All of them, those in power, and those who want the power, would pamper us, if we agreed to overlook their crookedness by wilfully restricting our activities.
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WASHINGTON — Since coming to Clearwater in 1975, the Church of Scientology has grown into a dominating presence in the city and now owns 11 properties in the area.
Clearwater, known as Flag Land Base in Scientology jargon, is considered the international spiritual headquarters of the religion. The church has 750 or so staff members based in Clearwater, and hundreds more come from around the world to take part in Scientology religious services.
Even before the IRS granted tax-exempt status to the church this month, the organization planned considerable renovations to Scientology housing and office space. Scientology spokesman Richard Haworth has said the church has no immediate plans to purchase additional downtown Clearwater properties.
The Church of Scientology estimates it spent $5.75-million 1987-88 to renovate its Clearwater-area buildings. As part of its request for a tax exemption, the church in 1992 told the IRS of its plans to spend $38-million on renovations and construction in Clearwater.
Here's a look at what the Church of Scientology says it will spend on its Clearwater properties:
* $24-million to construct a new "Super Power" counseling and training center on Fort Harrison Avenue across the street from the Scientologists' main local property, the Fort Harrison Hotel. Previously, Scientology fund-raisers told potential donors that the building would cost $40-million.
* $1.6-million for renovations to provide staff dining and a study in the former Clearwater Bank building at the corner of Cleveland Street and Fort Harrison Avenue in downtown Clearwater. Staff dining is now provided in a soon-to-be-demolished building on the site where the new Super Power building will be constructed, Haworth said.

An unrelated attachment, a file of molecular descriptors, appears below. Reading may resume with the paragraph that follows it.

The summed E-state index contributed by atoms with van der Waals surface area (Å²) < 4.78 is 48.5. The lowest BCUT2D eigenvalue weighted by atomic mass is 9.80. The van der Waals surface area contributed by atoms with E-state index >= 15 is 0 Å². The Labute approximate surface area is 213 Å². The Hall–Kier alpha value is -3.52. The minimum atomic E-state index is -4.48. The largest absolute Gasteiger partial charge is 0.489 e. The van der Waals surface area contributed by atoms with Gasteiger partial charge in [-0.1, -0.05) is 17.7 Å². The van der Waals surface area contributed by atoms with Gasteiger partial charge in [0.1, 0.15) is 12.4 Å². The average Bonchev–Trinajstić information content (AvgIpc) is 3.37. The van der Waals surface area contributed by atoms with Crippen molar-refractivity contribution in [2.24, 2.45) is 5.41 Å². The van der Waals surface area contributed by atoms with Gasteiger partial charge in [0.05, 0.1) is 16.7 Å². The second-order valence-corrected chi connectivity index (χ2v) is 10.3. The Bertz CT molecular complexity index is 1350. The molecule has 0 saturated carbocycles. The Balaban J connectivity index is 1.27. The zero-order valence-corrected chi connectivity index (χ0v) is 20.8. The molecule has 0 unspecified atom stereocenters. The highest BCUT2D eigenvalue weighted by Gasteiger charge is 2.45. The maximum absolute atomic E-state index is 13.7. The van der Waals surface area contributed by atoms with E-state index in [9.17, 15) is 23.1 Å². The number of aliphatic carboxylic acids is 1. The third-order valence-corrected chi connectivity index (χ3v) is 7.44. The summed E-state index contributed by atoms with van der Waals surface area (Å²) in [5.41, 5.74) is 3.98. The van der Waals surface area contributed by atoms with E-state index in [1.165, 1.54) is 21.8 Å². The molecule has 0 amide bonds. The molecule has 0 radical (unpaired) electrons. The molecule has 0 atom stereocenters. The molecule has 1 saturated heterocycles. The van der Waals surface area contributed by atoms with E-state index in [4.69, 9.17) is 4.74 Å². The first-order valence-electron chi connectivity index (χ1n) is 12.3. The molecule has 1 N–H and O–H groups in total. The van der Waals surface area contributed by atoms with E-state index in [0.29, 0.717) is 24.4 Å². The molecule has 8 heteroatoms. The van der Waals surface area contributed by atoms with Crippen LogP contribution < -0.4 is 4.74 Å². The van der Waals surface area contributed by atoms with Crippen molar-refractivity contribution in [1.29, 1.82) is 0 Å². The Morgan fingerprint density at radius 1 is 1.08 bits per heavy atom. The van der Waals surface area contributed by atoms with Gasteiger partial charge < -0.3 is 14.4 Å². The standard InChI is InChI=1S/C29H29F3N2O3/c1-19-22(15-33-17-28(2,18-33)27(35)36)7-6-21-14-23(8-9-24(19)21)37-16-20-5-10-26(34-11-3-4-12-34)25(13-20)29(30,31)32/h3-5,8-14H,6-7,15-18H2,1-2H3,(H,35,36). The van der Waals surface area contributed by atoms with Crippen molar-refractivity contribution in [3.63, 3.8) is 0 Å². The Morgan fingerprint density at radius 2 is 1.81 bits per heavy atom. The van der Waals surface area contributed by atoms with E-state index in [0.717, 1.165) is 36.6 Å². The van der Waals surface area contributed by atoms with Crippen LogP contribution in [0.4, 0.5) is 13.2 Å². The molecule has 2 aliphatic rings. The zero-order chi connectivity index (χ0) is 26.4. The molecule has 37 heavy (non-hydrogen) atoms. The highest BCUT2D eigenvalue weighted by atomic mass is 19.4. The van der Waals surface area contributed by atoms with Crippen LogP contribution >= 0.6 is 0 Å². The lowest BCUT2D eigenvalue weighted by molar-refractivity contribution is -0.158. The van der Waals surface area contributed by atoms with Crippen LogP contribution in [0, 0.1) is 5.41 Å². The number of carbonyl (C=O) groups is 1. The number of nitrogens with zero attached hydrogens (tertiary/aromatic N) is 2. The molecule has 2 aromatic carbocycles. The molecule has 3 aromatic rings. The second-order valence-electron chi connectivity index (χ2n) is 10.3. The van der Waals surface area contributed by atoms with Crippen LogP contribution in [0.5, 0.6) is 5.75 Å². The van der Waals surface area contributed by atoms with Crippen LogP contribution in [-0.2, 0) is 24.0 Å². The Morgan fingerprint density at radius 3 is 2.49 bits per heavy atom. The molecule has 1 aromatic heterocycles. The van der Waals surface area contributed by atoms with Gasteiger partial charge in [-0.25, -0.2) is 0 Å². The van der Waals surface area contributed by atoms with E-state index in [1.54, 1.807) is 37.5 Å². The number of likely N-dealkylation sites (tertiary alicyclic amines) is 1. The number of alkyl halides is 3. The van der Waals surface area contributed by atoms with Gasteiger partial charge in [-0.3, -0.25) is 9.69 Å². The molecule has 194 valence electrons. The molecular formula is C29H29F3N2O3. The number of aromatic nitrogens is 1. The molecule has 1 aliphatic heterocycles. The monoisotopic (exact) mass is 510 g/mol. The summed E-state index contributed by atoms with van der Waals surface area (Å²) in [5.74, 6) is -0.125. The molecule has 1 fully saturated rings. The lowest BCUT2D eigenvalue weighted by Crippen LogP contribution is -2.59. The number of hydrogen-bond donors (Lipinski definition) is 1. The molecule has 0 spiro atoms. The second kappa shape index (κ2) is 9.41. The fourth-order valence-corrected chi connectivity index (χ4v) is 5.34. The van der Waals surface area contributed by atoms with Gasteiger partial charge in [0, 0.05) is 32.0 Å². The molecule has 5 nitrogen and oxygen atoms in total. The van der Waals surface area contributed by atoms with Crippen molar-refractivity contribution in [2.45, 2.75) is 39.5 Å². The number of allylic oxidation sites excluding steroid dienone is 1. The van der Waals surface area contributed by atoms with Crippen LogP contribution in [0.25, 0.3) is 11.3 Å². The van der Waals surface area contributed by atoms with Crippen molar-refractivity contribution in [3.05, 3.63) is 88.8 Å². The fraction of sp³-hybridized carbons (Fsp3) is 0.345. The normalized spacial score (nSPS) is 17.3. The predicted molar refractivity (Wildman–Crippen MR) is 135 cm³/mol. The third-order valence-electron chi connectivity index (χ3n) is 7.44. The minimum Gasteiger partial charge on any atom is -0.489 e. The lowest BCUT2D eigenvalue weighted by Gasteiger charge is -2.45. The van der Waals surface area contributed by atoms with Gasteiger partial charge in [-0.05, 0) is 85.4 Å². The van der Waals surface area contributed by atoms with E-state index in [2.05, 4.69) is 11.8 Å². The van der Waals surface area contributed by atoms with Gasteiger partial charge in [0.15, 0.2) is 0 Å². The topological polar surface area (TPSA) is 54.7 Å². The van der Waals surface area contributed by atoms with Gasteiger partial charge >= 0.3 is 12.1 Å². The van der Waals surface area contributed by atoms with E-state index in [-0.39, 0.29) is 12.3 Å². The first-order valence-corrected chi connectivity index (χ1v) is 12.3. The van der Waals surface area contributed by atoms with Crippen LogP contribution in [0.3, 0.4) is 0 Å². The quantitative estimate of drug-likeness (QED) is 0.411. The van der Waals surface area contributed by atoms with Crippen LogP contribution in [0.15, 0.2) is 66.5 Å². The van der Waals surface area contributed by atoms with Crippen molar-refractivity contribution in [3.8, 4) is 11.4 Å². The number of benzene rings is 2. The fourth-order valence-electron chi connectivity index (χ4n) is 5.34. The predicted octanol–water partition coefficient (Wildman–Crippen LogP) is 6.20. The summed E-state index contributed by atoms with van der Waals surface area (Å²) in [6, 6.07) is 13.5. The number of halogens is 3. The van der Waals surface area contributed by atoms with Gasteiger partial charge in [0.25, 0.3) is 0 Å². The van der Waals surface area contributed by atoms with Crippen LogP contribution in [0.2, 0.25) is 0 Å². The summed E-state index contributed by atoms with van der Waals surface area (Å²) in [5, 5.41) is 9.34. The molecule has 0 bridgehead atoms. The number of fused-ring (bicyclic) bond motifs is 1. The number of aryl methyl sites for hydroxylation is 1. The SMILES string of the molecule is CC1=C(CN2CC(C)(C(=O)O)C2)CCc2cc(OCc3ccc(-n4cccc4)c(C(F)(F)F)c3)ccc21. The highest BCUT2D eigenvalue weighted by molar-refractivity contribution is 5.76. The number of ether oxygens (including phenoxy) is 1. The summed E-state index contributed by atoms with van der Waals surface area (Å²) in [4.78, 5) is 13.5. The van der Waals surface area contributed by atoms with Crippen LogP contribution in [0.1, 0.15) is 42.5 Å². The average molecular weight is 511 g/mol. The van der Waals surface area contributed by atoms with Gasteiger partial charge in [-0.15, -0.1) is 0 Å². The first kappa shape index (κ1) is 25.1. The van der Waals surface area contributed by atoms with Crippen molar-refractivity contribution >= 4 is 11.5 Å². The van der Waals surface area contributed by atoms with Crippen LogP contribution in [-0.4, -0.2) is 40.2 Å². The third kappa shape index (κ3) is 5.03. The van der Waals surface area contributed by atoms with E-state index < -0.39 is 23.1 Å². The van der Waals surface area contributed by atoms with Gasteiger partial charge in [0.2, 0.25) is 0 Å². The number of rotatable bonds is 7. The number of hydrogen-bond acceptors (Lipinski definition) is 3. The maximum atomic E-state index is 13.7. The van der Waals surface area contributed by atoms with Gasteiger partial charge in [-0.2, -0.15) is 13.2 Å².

* $4.2-million on renovations already under way at the Church of Scientology's Hacienda Gardens property at 551 N Saturn Ave. Haworth says preliminary work was done last year, but the bulk of the planned landscaping and renovations on the property's 19 buildings remains undone. Staff and students are housed on the property.
* $8-million spent on recently completed renovations of the former Fort Harrison Hotel at 210 S Fort Harrison Ave. Workers built counseling rooms, a lounge for parishioners and additional administrative space, according to Haworth.
* $450,000 for ongoing renovations to the church's property on Cleveland Street that formerly housed the Heart of Clearwater hotel at 1024 Cleveland St. Haworth says these renovations started about two months ago.
* $575,000 for renovations of office properties the church owns on N Fort Harrison. Some of the money, Haworth said, has gone toward repainting the exterior of the former West Coast Building at 118 N Fort Harrison Ave. and resurfacing a nearby parking lot.